iGC-SEA or Inverse Gas Chromatography Surface Energy Analyzer is an instrument that uses the iGC principle. The heart of its innovation is the patented injection manifold system which generates accurate solvent pulse sizes across a large concentration range, resulting in isotherms at unprecedentedly high and low sample surface coverages. This allows for the accurate determination of surface energy heterogeneity distributions. The fully automated iGC-SEA can be operated at different solvent vapor, flow rates, temperature, humidity, and column conditions.
iGC-SEA has a unique data analysis software called Cirrus Plus, specifically designed to measure surface energy heterogeneity, isotherm properties, and related physical characterization parameters. Further, bulk solid property experiments resulting from probe-bulk interaction and using solubility theory are now possible. It automatically and directly provides a wide range of surface and bulk properties of the solid samples and gives more accurate and reliable data than manual calculations. It also has a humidity control option. The impact of humidity and temperature can be determined for the physicochemical properties of solids such as moisture-induced Tg, BET-specific surface area, surface energy, wettability, adhesion and, cohesion.
Founding Principle of iGC-SEA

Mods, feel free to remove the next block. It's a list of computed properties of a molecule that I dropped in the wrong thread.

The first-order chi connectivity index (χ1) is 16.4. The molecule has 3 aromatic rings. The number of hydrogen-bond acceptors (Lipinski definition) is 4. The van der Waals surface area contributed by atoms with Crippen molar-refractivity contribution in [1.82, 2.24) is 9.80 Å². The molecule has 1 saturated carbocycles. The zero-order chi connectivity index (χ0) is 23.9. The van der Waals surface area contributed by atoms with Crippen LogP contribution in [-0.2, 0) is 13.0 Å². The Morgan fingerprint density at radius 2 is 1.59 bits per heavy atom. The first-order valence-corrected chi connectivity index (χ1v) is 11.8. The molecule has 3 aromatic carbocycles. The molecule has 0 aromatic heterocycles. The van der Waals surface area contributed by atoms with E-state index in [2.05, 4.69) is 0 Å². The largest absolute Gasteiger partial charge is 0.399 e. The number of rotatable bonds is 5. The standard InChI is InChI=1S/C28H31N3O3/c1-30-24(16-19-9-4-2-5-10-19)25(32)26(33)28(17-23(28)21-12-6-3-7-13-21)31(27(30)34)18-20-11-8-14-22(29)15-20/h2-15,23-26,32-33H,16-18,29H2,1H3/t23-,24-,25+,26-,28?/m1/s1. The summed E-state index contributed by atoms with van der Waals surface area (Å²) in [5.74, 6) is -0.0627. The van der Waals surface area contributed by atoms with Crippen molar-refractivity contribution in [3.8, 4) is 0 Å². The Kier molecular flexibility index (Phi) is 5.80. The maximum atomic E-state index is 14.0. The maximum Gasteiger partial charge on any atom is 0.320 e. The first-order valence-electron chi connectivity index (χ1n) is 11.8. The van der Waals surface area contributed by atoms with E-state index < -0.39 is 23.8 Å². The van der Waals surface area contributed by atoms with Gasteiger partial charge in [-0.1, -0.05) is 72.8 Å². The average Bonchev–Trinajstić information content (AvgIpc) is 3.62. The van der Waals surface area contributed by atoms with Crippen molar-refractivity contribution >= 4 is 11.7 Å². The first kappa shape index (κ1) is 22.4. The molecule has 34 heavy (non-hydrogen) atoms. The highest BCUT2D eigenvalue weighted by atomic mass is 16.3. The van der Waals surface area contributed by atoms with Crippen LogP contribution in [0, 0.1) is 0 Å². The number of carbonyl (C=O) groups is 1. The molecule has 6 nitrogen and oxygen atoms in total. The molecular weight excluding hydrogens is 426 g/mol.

iGC is a gas-phase technique for characterizing surface and bulk properties of powders, particulates, fibers, films, and semi-solids. An experiment consists of a series of vapor pulses or frontal injections eluting through a column packed with the sample under examination.
The vapor’s retention time is measured by a Flame Ionization Detector (FID). Varying the vapor probe molecule, flow rate, temperature, or column conditions elucidates a wide range of surface and bulk properties of the sample.
iGC-SEA compared to Contact Angle (CA) and Atomic Force Microscopy (AFM)
|Surface Energy Analyzer (SEA)||Contact Angle (CA)||Atomic Force Microscopy|
|Sample Form||Powder, fibers, films, nanoparticles, granules, and semi-solids||Flat samples- easy Particulate – difficult||Flat smooth samples-easy Particulate- difficult|
|Nature of Measurement||Vapour adsorption isotherm method||Liquid-solid contact-Dissolution-Swelling||Contact/adhesive force between probe and sample|